by Glenn Harlan Reynolds

The Bill of Rights may be facing its Frederick Jackson Turner moment, the day when its last frontier is being settled and cultivated. Previously neglected parts of the Bill of Rights—the Ninth Amendment, the Tenth Amendment, even the Second Amendment—are no longer uncharted. And now, with this Symposium, the last neglected amendment, the Third Amendment, already lightly explored, is seeing the first small settlements spring up.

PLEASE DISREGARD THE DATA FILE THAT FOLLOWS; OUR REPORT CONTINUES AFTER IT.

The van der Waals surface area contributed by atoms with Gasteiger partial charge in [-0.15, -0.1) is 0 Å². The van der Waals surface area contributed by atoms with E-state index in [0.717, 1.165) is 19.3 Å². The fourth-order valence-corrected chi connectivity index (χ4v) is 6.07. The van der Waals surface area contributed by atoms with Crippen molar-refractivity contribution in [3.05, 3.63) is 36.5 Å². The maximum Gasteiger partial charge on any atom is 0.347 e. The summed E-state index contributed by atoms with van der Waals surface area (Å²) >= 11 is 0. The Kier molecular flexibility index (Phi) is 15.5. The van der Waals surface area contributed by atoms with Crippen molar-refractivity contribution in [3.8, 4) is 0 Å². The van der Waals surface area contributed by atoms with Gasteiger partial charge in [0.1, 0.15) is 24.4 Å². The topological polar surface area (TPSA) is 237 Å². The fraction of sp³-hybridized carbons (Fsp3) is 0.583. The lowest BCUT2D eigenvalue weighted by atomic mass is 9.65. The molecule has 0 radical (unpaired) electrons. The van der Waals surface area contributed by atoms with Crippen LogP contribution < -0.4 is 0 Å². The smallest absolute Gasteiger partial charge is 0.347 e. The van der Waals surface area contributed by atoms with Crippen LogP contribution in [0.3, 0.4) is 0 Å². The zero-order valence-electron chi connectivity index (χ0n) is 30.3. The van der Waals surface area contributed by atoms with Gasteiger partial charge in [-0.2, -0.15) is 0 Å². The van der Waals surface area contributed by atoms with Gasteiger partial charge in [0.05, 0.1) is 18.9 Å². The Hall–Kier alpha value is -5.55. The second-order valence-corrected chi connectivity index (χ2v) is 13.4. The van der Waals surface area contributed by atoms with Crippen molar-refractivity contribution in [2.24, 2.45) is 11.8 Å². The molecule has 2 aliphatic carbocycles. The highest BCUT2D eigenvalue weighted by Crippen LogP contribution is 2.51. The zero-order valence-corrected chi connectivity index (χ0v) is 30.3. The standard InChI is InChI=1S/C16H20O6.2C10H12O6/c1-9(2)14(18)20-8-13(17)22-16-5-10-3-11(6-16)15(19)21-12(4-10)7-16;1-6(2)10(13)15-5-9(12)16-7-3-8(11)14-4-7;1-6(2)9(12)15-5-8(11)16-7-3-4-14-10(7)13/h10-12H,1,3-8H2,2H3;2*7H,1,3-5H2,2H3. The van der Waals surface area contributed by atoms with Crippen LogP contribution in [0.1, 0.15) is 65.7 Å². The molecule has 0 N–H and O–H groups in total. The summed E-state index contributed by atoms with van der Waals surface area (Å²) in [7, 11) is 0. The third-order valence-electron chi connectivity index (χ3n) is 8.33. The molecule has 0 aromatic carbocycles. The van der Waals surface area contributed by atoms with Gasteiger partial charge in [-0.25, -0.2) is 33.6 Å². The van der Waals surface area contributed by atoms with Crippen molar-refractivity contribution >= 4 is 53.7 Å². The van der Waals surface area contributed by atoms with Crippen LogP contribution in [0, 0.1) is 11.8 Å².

The questions raised elsewhere in this issue are worthy, and their answers important, but my own contribution, such as it is, is inspired by the famous words of Leon Lipson, as reported by Arthur Allen Leff: “Anything you can do, I can do meta.” So while others address the metes and bounds of the Third Amendment itself, I intend to address a different question: Does the Third Amendment cast penumbras? And, if so, what terrain do they shadow? And do those shadows shed any light (mixed metaphor though that might be) on other constitutional questions?


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